This view shows enzymes only for those organisms listed below, in the list of taxa known to possess the pathway. If an enzyme name is shown in bold, there is experimental evidence for this enzymatic activity.
|Superclasses:||Degradation/Utilization/Assimilation → Aldehyde Degradation|
|Detoxification → Methylglyoxal Detoxification|
Methylglyoxal is produced in small amounts during glycolysis (via glycerone phosphate), fatty acid metabolism (via acetone), and protein metabolism (via aminoacetone). Methylglyoxal is highly toxic, most likely as a result of its interaction with protein side chains (see [Kalapos99] for a review). There are several pathways for the detoxification of methylglyoxal, based on different enzymes that are able to convert methylglyoxal to less toxic compounds. These enzymes include glyoxalase enzymes, methylglyoxal reductases, aldose reductases, aldehyde reductases and methylglyoxal dehydrogenases.
About This Pathway
Methylglyoxal dehydrogenases catalyze the direct oxidation of methylglyoxal to pyruvate. The first enzyme that was shown to catalyze this reaction was partially purified from sheep liver [Monder67]. That enzyme was able to utilize both NAD and NADP, and was not specific for methylglyoxal. However, later work suggested that this enzyme might have been a mixture of two different enzymes - one specific for NAD and the other for NADP. Such two enzymes were purified from goat liver, and were shown to be of exactly the same size - 42 kDa [Ray82].
NAD-specific enzymes have also been detected in microorganisms. Higgins and Turner reported that cell extracts of Pseudomonas sp. NCIB 8858 catalyzed the direct oxidation of methylglyoxal to pyruvate by an enzyme which they named methylglyoxal oxidase. The specific activity of the extracts was 35 nmoles/mg protein per min, and was maximal at pH 7.9. The enzyme was inducible by growth on (R)-1-aminopropan-2-ol, and the Km of the enzyme was 30 μM [Higgins69]. Another such enzyme has been purified from Pseudomonas putida [Rhee87a].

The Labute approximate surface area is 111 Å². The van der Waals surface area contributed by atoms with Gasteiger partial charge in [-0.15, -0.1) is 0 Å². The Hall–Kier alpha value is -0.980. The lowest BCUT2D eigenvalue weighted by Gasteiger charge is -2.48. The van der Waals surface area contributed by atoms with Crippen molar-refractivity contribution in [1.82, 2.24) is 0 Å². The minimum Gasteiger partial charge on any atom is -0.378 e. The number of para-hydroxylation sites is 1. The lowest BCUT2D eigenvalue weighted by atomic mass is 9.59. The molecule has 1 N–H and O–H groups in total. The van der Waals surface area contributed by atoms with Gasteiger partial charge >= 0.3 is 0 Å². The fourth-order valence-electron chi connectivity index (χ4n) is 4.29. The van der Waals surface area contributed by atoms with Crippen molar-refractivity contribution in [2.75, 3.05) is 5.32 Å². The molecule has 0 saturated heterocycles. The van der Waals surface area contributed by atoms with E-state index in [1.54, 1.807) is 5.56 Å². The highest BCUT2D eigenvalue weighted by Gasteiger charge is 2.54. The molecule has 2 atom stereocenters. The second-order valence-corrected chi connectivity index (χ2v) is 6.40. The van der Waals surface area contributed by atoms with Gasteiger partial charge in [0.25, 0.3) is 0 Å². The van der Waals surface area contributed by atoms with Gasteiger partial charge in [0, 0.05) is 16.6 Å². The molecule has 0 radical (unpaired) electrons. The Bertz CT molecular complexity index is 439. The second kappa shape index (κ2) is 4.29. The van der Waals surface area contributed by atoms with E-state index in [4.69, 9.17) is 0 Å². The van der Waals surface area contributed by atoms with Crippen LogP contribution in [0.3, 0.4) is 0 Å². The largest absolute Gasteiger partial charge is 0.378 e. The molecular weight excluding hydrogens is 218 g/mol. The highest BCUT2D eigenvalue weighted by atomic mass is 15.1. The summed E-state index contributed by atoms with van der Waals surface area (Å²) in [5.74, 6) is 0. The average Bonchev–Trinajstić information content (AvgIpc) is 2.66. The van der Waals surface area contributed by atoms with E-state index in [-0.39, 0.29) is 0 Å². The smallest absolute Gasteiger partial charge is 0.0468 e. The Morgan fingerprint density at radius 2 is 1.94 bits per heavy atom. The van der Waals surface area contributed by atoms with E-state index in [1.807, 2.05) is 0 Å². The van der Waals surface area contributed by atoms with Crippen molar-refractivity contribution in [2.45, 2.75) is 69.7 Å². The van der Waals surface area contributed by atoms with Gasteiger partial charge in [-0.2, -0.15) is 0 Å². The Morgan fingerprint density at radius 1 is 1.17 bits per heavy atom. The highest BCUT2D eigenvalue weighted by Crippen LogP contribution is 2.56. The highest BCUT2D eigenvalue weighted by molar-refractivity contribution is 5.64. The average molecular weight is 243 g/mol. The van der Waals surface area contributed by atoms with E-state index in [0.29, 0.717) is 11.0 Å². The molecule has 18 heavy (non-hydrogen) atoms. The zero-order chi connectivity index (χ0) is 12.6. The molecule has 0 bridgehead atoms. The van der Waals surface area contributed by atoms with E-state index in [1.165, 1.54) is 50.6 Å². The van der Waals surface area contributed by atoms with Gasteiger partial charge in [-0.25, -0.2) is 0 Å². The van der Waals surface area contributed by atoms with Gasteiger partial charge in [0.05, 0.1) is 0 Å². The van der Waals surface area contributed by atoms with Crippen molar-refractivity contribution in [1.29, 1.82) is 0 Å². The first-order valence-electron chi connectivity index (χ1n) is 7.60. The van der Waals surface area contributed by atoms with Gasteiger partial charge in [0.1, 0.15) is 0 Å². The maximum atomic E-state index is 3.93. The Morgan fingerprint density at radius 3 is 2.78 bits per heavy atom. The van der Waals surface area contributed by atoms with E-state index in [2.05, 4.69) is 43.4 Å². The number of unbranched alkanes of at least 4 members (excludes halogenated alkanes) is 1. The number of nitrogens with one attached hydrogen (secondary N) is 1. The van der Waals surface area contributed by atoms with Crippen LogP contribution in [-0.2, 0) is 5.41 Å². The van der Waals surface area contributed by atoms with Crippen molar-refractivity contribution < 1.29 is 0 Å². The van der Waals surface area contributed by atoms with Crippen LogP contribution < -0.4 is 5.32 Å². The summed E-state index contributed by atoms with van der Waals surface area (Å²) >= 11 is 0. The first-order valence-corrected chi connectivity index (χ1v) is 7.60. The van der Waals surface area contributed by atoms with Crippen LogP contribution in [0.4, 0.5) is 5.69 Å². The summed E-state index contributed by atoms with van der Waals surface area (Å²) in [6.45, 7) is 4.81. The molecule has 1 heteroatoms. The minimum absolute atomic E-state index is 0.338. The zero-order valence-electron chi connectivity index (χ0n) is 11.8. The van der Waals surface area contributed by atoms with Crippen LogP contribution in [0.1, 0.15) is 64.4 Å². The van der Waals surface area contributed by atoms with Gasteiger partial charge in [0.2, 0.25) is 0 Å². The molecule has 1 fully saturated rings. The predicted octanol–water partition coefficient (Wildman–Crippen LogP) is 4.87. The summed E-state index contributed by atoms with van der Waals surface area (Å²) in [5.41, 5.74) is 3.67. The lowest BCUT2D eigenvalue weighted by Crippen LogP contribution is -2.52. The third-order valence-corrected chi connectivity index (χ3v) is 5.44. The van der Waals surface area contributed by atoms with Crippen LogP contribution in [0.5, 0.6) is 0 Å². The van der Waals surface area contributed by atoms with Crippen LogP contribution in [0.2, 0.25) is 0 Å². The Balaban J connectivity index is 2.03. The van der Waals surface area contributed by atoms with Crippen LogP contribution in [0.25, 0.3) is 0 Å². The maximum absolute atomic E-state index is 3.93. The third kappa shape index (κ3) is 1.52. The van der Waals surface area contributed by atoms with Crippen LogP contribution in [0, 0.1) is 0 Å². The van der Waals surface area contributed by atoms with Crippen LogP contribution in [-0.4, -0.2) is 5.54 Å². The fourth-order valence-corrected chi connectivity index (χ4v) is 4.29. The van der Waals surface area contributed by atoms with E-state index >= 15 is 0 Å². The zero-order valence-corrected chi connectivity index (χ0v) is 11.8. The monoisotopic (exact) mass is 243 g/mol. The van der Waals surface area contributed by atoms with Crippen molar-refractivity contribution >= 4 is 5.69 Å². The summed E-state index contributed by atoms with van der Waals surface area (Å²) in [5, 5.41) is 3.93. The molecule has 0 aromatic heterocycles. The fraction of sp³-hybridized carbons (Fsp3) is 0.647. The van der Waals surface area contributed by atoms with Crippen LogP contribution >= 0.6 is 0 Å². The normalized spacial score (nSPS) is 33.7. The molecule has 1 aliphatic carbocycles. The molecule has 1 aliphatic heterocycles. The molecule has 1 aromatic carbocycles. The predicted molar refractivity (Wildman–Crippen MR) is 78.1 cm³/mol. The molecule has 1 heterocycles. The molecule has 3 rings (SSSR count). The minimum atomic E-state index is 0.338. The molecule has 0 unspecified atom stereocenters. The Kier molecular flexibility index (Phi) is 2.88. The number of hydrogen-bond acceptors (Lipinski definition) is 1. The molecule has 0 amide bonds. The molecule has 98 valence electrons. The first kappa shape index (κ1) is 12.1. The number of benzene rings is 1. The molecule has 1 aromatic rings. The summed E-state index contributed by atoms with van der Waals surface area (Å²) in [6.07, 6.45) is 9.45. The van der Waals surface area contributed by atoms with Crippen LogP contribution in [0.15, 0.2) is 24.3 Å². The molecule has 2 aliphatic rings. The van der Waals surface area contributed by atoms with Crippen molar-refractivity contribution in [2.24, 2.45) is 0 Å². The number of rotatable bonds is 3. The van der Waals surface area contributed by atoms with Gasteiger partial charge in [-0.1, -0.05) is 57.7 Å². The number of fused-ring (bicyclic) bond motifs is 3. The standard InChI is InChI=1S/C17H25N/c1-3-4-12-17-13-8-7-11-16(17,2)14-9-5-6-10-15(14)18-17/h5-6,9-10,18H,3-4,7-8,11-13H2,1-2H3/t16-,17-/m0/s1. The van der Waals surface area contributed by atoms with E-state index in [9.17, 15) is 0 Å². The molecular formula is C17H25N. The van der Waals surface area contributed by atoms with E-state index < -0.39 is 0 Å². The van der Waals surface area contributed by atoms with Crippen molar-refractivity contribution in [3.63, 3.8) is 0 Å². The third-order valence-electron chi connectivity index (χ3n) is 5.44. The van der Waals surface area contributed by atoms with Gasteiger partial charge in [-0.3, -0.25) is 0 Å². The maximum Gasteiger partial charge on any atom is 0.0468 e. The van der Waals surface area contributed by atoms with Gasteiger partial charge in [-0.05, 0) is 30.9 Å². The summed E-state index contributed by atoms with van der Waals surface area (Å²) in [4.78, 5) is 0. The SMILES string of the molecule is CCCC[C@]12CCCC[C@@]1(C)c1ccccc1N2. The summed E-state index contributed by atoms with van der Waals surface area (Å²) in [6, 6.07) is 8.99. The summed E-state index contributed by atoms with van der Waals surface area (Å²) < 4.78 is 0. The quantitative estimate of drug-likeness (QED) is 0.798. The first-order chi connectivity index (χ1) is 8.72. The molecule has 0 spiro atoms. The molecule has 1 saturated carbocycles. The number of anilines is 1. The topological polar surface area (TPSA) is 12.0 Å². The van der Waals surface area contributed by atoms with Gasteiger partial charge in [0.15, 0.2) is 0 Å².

This pathway is probably not present in yeast or higher plants [Murata89].
Variants: methylglyoxal degradation I , methylglyoxal degradation II , methylglyoxal degradation III , methylglyoxal degradation IV , methylglyoxal degradation V , methylglyoxal degradation VI , methylglyoxal degradation VIII
Ray82: Ray S, Ray M (1982). "Purification and characterization of NAD and NADP-linked alpha-ketoaldehyde dehydrogenases involved in catalyzing the oxidation of methylglyoxal to pyruvate." J Biol Chem 257(18);10566-70. PMID: 7107625
Rhee87a: Rhee, H.I., Watanabe, K., Murata, K., Kimura, A. (1987). "Metabolism of 2-oxoaldehyde in bacteria: oxidative conversion of methylglyoxal to pyruvate by an enzyme from Pseudomonas putida." Agric. Biol. Chem. 51: 1059-1066.
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